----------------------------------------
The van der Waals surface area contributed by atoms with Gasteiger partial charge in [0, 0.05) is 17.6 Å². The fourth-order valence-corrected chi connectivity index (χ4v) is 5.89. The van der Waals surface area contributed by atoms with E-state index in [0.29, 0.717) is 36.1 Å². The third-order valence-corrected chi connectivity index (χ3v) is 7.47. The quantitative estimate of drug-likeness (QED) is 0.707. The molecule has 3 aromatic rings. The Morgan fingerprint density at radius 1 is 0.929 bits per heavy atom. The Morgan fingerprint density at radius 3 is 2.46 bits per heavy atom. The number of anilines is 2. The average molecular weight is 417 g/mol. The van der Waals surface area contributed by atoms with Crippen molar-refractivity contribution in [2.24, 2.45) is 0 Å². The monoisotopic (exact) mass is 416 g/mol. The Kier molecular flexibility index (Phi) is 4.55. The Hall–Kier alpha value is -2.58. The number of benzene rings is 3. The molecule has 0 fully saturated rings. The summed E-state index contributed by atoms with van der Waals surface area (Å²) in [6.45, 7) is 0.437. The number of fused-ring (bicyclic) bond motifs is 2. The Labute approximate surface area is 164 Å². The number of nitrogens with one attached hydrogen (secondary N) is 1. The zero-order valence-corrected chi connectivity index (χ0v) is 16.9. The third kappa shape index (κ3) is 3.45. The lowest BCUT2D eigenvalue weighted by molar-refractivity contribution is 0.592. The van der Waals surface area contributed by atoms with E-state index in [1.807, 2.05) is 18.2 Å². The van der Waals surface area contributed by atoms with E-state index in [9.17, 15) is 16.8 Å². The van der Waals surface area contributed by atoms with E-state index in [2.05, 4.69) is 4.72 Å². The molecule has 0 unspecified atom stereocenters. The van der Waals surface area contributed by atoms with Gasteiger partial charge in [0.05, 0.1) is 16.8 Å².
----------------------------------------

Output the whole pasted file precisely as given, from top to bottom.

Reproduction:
The van der Waals surface area contributed by atoms with Gasteiger partial charge in [0, 0.05) is 17.6 Å². The fourth-order valence-corrected chi connectivity index (χ4v) is 5.89. The van der Waals surface area contributed by atoms with E-state index in [0.29, 0.717) is 36.1 Å². The third-order valence-corrected chi connectivity index (χ3v) is 7.47. The quantitative estimate of drug-likeness (QED) is 0.707. The molecule has 3 aromatic rings. The Morgan fingerprint density at radius 1 is 0.929 bits per heavy atom. The Morgan fingerprint density at radius 3 is 2.46 bits per heavy atom. The number of anilines is 2. The average molecular weight is 417 g/mol. The van der Waals surface area contributed by atoms with Crippen molar-refractivity contribution in [2.24, 2.45) is 0 Å². The monoisotopic (exact) mass is 416 g/mol. The Kier molecular flexibility index (Phi) is 4.55. The Hall–Kier alpha value is -2.58. The number of benzene rings is 3. The molecule has 0 fully saturated rings. The summed E-state index contributed by atoms with van der Waals surface area (Å²) in [6.45, 7) is 0.437. The number of fused-ring (bicyclic) bond motifs is 2. The Labute approximate surface area is 164 Å². The number of nitrogens with one attached hydrogen (secondary N) is 1. The zero-order valence-corrected chi connectivity index (χ0v) is 16.9. The third kappa shape index (κ3) is 3.45. The lowest BCUT2D eigenvalue weighted by molar-refractivity contribution is 0.592. The van der Waals surface area contributed by atoms with E-state index in [1.807, 2.05) is 18.2 Å². The van der Waals surface area contributed by atoms with E-state index in [9.17, 15) is 16.8 Å². The van der Waals surface area contributed by atoms with E-state index in [2.05, 4.69) is 4.72 Å². The molecule has 0 unspecified atom stereocenters. The van der Waals surface area contributed by atoms with Gasteiger partial charge in [0.05, 0.1) is 16.8 Å².